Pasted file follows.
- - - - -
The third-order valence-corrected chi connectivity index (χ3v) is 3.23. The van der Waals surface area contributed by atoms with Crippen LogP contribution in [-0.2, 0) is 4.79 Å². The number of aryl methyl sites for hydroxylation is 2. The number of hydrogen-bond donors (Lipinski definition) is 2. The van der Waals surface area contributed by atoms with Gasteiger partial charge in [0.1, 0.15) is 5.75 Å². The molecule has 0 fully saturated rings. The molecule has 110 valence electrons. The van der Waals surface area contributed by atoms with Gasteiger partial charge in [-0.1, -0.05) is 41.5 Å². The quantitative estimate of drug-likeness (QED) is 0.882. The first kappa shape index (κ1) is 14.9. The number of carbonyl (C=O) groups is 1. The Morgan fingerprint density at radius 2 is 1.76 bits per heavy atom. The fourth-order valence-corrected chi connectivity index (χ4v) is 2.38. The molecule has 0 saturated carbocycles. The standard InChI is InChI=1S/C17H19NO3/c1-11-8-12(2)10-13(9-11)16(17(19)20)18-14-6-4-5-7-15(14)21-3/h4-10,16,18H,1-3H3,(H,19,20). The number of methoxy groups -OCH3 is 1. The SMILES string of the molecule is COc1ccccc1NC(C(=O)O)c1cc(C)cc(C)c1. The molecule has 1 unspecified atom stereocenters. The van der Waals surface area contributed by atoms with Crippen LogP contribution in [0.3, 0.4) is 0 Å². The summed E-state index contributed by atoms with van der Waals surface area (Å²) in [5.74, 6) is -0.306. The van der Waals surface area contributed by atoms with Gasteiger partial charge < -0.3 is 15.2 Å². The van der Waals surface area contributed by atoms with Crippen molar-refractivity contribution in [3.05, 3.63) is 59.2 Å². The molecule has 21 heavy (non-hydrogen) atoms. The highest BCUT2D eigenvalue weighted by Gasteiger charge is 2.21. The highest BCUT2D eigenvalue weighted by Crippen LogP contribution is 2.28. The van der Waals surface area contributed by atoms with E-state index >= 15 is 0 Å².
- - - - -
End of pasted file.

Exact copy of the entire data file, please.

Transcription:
The third-order valence-corrected chi connectivity index (χ3v) is 3.23. The van der Waals surface area contributed by atoms with Crippen LogP contribution in [-0.2, 0) is 4.79 Å². The number of aryl methyl sites for hydroxylation is 2. The number of hydrogen-bond donors (Lipinski definition) is 2. The van der Waals surface area contributed by atoms with Gasteiger partial charge in [0.1, 0.15) is 5.75 Å². The molecule has 0 fully saturated rings. The molecule has 110 valence electrons. The van der Waals surface area contributed by atoms with Gasteiger partial charge in [-0.1, -0.05) is 41.5 Å². The quantitative estimate of drug-likeness (QED) is 0.882. The first kappa shape index (κ1) is 14.9. The number of carbonyl (C=O) groups is 1. The Morgan fingerprint density at radius 2 is 1.76 bits per heavy atom. The fourth-order valence-corrected chi connectivity index (χ4v) is 2.38. The molecule has 0 saturated carbocycles. The standard InChI is InChI=1S/C17H19NO3/c1-11-8-12(2)10-13(9-11)16(17(19)20)18-14-6-4-5-7-15(14)21-3/h4-10,16,18H,1-3H3,(H,19,20). The number of methoxy groups -OCH3 is 1. The SMILES string of the molecule is COc1ccccc1NC(C(=O)O)c1cc(C)cc(C)c1. The molecule has 1 unspecified atom stereocenters. The van der Waals surface area contributed by atoms with Crippen LogP contribution in [0.3, 0.4) is 0 Å². The summed E-state index contributed by atoms with van der Waals surface area (Å²) in [5.74, 6) is -0.306. The van der Waals surface area contributed by atoms with Gasteiger partial charge < -0.3 is 15.2 Å². The van der Waals surface area contributed by atoms with Crippen molar-refractivity contribution in [3.05, 3.63) is 59.2 Å². The molecule has 21 heavy (non-hydrogen) atoms. The highest BCUT2D eigenvalue weighted by Gasteiger charge is 2.21. The highest BCUT2D eigenvalue weighted by Crippen LogP contribution is 2.28. The van der Waals surface area contributed by atoms with E-state index >= 15 is 0 Å².